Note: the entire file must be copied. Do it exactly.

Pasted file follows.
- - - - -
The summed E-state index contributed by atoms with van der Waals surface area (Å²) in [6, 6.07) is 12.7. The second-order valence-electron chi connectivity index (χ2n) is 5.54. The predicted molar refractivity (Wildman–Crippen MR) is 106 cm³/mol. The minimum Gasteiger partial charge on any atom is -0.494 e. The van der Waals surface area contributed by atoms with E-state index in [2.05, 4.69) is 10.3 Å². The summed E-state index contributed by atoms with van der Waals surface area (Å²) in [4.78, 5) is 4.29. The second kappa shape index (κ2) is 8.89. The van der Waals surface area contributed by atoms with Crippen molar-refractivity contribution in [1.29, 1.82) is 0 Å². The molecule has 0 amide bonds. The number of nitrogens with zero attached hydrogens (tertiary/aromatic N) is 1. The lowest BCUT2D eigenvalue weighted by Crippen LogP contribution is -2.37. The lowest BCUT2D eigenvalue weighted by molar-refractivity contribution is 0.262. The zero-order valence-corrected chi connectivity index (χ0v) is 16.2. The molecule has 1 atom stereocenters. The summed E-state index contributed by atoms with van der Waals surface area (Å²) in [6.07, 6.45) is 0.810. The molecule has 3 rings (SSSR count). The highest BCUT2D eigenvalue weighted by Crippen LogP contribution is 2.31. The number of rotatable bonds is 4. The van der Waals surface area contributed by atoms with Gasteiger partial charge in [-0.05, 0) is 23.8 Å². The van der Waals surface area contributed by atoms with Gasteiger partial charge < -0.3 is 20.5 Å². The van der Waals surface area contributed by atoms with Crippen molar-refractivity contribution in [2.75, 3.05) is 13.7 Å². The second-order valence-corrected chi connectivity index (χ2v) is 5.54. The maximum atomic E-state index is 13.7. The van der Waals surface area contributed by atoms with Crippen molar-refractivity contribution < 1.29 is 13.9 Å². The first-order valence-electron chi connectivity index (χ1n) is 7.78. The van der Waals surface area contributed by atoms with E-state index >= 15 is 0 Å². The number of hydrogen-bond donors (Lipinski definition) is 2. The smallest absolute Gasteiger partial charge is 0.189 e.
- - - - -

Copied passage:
The summed E-state index contributed by atoms with van der Waals surface area (Å²) in [6, 6.07) is 12.7. The second-order valence-electron chi connectivity index (χ2n) is 5.54. The predicted molar refractivity (Wildman–Crippen MR) is 106 cm³/mol. The minimum Gasteiger partial charge on any atom is -0.494 e. The van der Waals surface area contributed by atoms with E-state index in [2.05, 4.69) is 10.3 Å². The summed E-state index contributed by atoms with van der Waals surface area (Å²) in [4.78, 5) is 4.29. The second kappa shape index (κ2) is 8.89. The van der Waals surface area contributed by atoms with Crippen molar-refractivity contribution in [1.29, 1.82) is 0 Å². The molecule has 0 amide bonds. The number of nitrogens with zero attached hydrogens (tertiary/aromatic N) is 1. The lowest BCUT2D eigenvalue weighted by Crippen LogP contribution is -2.37. The lowest BCUT2D eigenvalue weighted by molar-refractivity contribution is 0.262. The zero-order valence-corrected chi connectivity index (χ0v) is 16.2. The molecule has 1 atom stereocenters. The summed E-state index contributed by atoms with van der Waals surface area (Å²) in [6.07, 6.45) is 0.810. The molecule has 3 rings (SSSR count). The highest BCUT2D eigenvalue weighted by Crippen LogP contribution is 2.31. The number of rotatable bonds is 4. The van der Waals surface area contributed by atoms with Gasteiger partial charge in [-0.05, 0) is 23.8 Å². The van der Waals surface area contributed by atoms with Gasteiger partial charge < -0.3 is 20.5 Å². The van der Waals surface area contributed by atoms with Crippen molar-refractivity contribution in [2.75, 3.05) is 13.7 Å². The second-order valence-corrected chi connectivity index (χ2v) is 5.54. The maximum atomic E-state index is 13.7. The van der Waals surface area contributed by atoms with Crippen molar-refractivity contribution < 1.29 is 13.9 Å². The first-order valence-electron chi connectivity index (χ1n) is 7.78. The van der Waals surface area contributed by atoms with E-state index >= 15 is 0 Å². The number of hydrogen-bond donors (Lipinski definition) is 2. The smallest absolute Gasteiger partial charge is 0.189 e.